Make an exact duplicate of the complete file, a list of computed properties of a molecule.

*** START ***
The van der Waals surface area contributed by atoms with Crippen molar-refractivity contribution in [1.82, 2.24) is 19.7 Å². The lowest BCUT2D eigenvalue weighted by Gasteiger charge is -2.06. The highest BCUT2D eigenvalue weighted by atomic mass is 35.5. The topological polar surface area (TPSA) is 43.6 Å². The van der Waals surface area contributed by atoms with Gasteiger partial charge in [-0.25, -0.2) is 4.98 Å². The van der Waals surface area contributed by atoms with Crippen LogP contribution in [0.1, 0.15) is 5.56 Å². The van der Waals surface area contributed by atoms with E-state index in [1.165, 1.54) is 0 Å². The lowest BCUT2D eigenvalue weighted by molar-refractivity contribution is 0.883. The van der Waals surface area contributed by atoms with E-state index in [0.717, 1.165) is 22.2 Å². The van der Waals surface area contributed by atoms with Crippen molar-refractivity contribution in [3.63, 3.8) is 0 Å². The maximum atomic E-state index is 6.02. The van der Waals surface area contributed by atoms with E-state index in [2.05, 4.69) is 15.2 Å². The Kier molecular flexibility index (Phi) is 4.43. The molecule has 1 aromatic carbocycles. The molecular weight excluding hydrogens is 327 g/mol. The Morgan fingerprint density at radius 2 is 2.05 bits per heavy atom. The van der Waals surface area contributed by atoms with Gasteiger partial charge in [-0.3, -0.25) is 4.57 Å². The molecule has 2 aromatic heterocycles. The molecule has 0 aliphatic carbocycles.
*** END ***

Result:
The van der Waals surface area contributed by atoms with Crippen molar-refractivity contribution in [1.82, 2.24) is 19.7 Å². The lowest BCUT2D eigenvalue weighted by Gasteiger charge is -2.06. The highest BCUT2D eigenvalue weighted by atomic mass is 35.5. The topological polar surface area (TPSA) is 43.6 Å². The van der Waals surface area contributed by atoms with Gasteiger partial charge in [-0.25, -0.2) is 4.98 Å². The van der Waals surface area contributed by atoms with Crippen LogP contribution in [0.1, 0.15) is 5.56 Å². The van der Waals surface area contributed by atoms with E-state index in [1.165, 1.54) is 0 Å². The lowest BCUT2D eigenvalue weighted by molar-refractivity contribution is 0.883. The van der Waals surface area contributed by atoms with E-state index in [0.717, 1.165) is 22.2 Å². The van der Waals surface area contributed by atoms with Crippen molar-refractivity contribution in [3.63, 3.8) is 0 Å². The maximum atomic E-state index is 6.02. The van der Waals surface area contributed by atoms with E-state index in [2.05, 4.69) is 15.2 Å². The Kier molecular flexibility index (Phi) is 4.43. The molecule has 1 aromatic carbocycles. The molecular weight excluding hydrogens is 327 g/mol. The Morgan fingerprint density at radius 2 is 2.05 bits per heavy atom. The van der Waals surface area contributed by atoms with Gasteiger partial charge in [-0.3, -0.25) is 4.57 Å². The molecule has 2 aromatic heterocycles. The molecule has 0 aliphatic carbocycles.